Why Ketanji Brown Jackson Shouldn’t Hide Behind Judicial Neutrality
By Paul Rogat Loeb, published on CommonDreams.org
It’s tempting for Judge Ketanji Brown Jackson to follow the standard theater of evasion, hiding her views, during her confirmation hearings, behind the image of judicial neutrality. That’s what multiple recent nominees did, retreating into legalisms about how much they respect precedents, and are just, in Justice Roberts’s phrase, neutral umpires. “I will not comment on what any justice said in an opinion,” Amy Coney Barrett responded to a question on voter discrimination. “I should not and may not make a commitment about how I would handle a particular case,” said Brett Kavanaugh, to a question about recusing himself from cases relating to investigations of Trump. Neil Gorsuch declined to comment on multiple specific cases when asked, instead reaffirming the general importance of respecting past decisions. These same nominees then overturned decision after critical past decision once they were confirmed, as everyone knew they would.
Judge Jackson needs to do the opposite, to make clear the values she stands for, which are ones most Americans support. She can do that to a degree as she tells her personal story, which is indeed powerful and compelling. She can talk about judicial principles that are larger than any particular issue or stand. But she also needs to make clear her perspectives on exactly the divisive issues that have come before the court and will continue to do so. Because she’ll be speaking not just to the Senators who will confirm her but also to American voters who would agree with her perspectives but need to understand the stakes of their own participation, come November.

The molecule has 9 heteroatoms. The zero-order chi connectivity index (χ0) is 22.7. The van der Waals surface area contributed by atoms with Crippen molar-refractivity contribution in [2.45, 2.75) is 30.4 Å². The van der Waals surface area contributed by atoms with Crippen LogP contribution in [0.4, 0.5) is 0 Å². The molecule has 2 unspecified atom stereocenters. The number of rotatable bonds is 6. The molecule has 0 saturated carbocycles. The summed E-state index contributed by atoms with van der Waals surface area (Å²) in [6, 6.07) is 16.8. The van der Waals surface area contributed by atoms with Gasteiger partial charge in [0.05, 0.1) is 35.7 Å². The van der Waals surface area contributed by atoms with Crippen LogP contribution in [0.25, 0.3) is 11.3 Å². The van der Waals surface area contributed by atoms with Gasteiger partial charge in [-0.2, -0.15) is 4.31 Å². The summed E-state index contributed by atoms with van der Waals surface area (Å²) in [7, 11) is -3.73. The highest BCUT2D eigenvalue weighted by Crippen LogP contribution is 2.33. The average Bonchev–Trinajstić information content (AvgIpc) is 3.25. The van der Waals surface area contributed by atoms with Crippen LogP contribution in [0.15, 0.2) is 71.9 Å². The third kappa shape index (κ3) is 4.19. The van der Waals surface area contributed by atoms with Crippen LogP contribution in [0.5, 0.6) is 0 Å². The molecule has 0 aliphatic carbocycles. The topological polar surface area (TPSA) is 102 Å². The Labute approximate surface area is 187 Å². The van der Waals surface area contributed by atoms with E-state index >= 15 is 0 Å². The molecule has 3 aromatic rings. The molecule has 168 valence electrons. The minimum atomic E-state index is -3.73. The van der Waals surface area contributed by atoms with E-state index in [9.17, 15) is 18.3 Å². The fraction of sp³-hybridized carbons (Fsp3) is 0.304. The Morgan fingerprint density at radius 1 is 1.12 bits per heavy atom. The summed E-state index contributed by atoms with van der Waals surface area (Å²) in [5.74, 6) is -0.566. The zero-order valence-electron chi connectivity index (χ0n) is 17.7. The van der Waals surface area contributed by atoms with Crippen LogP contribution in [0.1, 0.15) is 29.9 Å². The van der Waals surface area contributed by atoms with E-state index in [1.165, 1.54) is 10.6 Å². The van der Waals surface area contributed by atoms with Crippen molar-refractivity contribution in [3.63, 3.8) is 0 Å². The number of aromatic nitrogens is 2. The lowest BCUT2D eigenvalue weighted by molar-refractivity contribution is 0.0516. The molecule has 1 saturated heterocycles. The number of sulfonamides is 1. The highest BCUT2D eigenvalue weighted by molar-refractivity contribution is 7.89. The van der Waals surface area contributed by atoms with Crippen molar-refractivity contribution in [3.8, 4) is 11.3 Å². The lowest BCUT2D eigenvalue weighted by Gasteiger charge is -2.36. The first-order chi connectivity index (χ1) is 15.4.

That won’t happen if Jackson retreats into legal abstractions and her Ivy League pedigree. She has to challenge the decisions that this court and recent courts have been making and are on the verge of making.
I’m not suggesting she embrace flame thrower character attacks. She can frame her arguments like eloquent and civil dissents, including those of her mentor, Justice Breyer, dissents that speak to the future even if they may not shift a particular vote. She can explain clearly and strongly why the Justices who voted as they did in key recent cases are morally and legally wrong, including how they violated major precedents on issues from voting rights to labor rights. But she needs to articulate the divides, and those asking questions in the committee hearings or helping her prepare responses need to help her do so.
That means talking about Roe Vs Wade, whose continuance the country solidly supports. It means talking about voting rights and partisan gerrymandering, highlighted by the Ukraine’s courageous fight to preserve their democracy, about the court that she’s about to join, sanctioning union busting, eroding employee and consumer rights, and blocking attempts to address the existential crisis of climate change.
Judge Jackson is a powerful nominee no matter what questions are asked and what she says in response. But if she can meld her story and the issues well enough, then maybe the majority of people who share her values will overcome the cynical despair that otherwise risks their staying home in November and once again making Mitch McConnell the sole arbiter of which judicial nominees advance and which do not. If she talks only in legal abstractions, it will only reinforce the distance of most Americans from politics, and the cynical conclusion that Democrats and their representatives, including Judge Jackson, stand for little beyond timidity and abstraction. America needs potential voters and volunteers to be inspired by what she says, not to once again feel disappointed because those they might have hoped for to lead them pretend the court is above the fray.
Again, Judge Jackson needs to do this with civility and dignity, treating the justices whose decisions she’ll challenge as human beings with a potential to be convinced, even if this potential seems unlikely. But she’s speaking not just to the Justices and Senators, but to the American public. And people need to know where she stands on the future of America.
Paul Loeb is the author of Soul of a Citizen and the Impossible Will Take a Little While